Neurotechnology and Noninvasive Neuromodulation: Case Study for Understanding and Anticipating Emerging Science and Technology

By Debra Mathews, Amy Abernethy, Atul J. Butte, Juan Enriquez, Bob Kocher, Sarah H. Lisanby, Timothy M. Persons, Rachel Fabi, Anaeze C. Offodile II, Jacob S. Sherkow, Rebecca D. Sullenger, Emma Freiling, and Celynne Balatbat
November 15, 2023 | Discussion Paper



This case study was developed as one of a set of three studies, focusing on somewhat mature but rapidly evolving technologies. These case studies are intended to draw out lessons for the development of a cross-sectoral governance framework for emerging technologies in health and medicine. The focus of the case studies is the governance ecosystem in the United States, though where appropriate, the international landscape is included to provide context. Each of these case studies:

  • describes how governance of the technology has developed within and across sectors and how it has succeeded, created challenges, or fallen down;
  • outlines ethical, legal, and social issues that arise within and across sectors;
  • considers a multitude of factors (market incentives, intellectual property, etc.) that shape the evolution of emerging technologies; and
  • identifies key stakeholders.


Each case study begins with two short vignettes designed to highlight and make concrete a subset of the ethical issues raised by the case (see Box 1 and Box 2). These vignettes are not intended to be comprehensive but rather to provide a sense of the kinds of ethical issues being raised today by the technology in question.




The cases are structured by a set of guiding questions, outlined subsequently. These questions are followed by the historical context for the case to allow for clearer understanding of the trajectory and impact of the technology over time and the current status (status quo) of the technology. The bulk of the case consists of a cross-sectoral analysis organized according to the following sectors: academia, health care/nonprofit, government, private sector, and volunteer/consumer. Of note, no system of dividing up the world will be perfect—there will inevitably be overlap and imperfect fits. For example, “government” could be broken into many categories, including international, national, tribal, sovereign, regional, state, city, civilian, or military. The sectoral analysis is further organized into the following domains: science and technology, governance and enforcement, affordability and reimbursement, private companies, and social and ethical considerations. Following the cross-sectoral analysis is a broad, nonsectoral list of additional questions regarding the ethical and societal implications raised by the technology.

The next section of the case is designed to broaden the lens beyond the history and current status of the technology at the center of the case. The “Beyond” section highlights additional technologies in the broad area the focal technology occupies (e.g., neurotechnology), as well as facilitating technologies that can expand the capacity or reach of the focal technology. The “Visioning” section is designed to stretch the imagination to envision the future development of the technology (and society), highlighting potential hopes and fears for one possible evolutionary trajectory that a governance framework should take into account.

Finally, lessons learned from the case are identified—including both the core case and the visioning exercise. These lessons will be used, along with the cases themselves, to help inform the development of a cross-sectoral governance framework, intended to be shaped and guided by a set of overarching principles. This governance framework will be created by a committee of the National Academies of Sciences, Engineering, and Medicine (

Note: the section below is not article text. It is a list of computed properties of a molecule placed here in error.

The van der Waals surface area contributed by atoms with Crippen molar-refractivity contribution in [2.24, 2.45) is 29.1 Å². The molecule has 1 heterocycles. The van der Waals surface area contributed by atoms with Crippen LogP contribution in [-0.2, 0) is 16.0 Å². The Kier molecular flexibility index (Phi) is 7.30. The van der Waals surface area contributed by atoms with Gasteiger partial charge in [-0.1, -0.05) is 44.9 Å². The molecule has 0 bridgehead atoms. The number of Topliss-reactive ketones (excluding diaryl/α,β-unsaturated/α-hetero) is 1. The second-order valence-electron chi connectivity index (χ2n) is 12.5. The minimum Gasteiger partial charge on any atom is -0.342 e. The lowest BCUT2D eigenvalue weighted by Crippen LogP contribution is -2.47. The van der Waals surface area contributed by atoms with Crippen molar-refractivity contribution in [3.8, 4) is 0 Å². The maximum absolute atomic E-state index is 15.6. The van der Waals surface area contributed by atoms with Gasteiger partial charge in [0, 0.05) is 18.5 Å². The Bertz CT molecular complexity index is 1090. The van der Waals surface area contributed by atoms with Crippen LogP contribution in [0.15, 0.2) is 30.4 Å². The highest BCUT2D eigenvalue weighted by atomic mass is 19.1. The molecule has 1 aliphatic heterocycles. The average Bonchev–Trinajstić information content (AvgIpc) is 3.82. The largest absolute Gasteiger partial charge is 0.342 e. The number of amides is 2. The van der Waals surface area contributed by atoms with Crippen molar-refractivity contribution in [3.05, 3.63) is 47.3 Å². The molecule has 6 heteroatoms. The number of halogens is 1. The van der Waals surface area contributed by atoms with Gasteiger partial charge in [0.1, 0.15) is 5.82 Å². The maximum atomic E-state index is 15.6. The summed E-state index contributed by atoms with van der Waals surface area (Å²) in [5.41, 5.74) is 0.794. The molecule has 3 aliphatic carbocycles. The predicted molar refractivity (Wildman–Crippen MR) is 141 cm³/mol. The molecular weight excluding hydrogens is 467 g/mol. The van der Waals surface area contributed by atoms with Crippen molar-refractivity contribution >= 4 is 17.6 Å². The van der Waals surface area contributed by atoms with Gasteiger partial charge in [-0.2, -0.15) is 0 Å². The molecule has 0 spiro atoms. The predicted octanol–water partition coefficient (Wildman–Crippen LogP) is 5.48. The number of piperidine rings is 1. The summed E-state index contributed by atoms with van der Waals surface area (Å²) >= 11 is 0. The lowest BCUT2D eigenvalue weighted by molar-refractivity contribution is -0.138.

Case Study: Neurotechnology

Multiple national-level research projects are under way around the world with the goal of revolutionizing understanding of the human brain, in the same way that the Human Genome Project transformed the understanding of the genome (International Brain Initiative, 2020). Just as the Genome Project has enabled both the reading of genomes and the modification, synthesis, and writing of genomes, the growing and evolving understanding of the brain is now enabling both monitoring and modulation. Neural modulation technologies have the potential to offer significant benefits to individuals and society, including through life-changing treatments and therapies for patients and the potential to mitigate cognitive decline associated with aging among other benefits (e.g., Anderson et al., 2020; Lee et al., 2019; Reinhart and Nguyen, 2019). At the same time, these technologies also raise a new constellation of ethical and societal issues, including questions about personal identity and autonomy, data security, equity, fairness, and legality (NIH, n.d.).

In particular, neural interfaces—frequently used to describe electronic devices that are placed on the outside or inside of the brain or other components of the central and peripheral nervous system to record or stimulate activity—both raise complex questions for society and are increasingly available both clinically and direct to consumer (DTC) in products designed to observe, interpret, and modify human brain function.

Neural interfaces with narrow applications are already in use in health and medicine. For example, deep brain stimulation, which requires surgical implantation, is approved by the FDA to treat patients with conditions such as Parkinson’s disease, essential tremor, epilepsy, and obsessive-compulsive disorder and is being studied in the treatment of other disorders of mood, behavior, and thought (Lee et al., 2019). Transcranial magnetic stimulation (TMS) is being used to treat patients with major depressive disorder and obsessive-compulsive disorder and is being studied in the treatment of pain, addiction, post-traumatic stress disorder, traumatic brain injury, and other conditions (Anderson et al., 2020). External, wearable interfaces are being studied and in some cases being used clinically in people with major depression, chronic pain, stroke and spinal cord injury rehabilitation, and epilepsy management (Avila et al., 2021; Brinkmann et al., 2021; Pedrelli et al., 2020; James et al., 2018).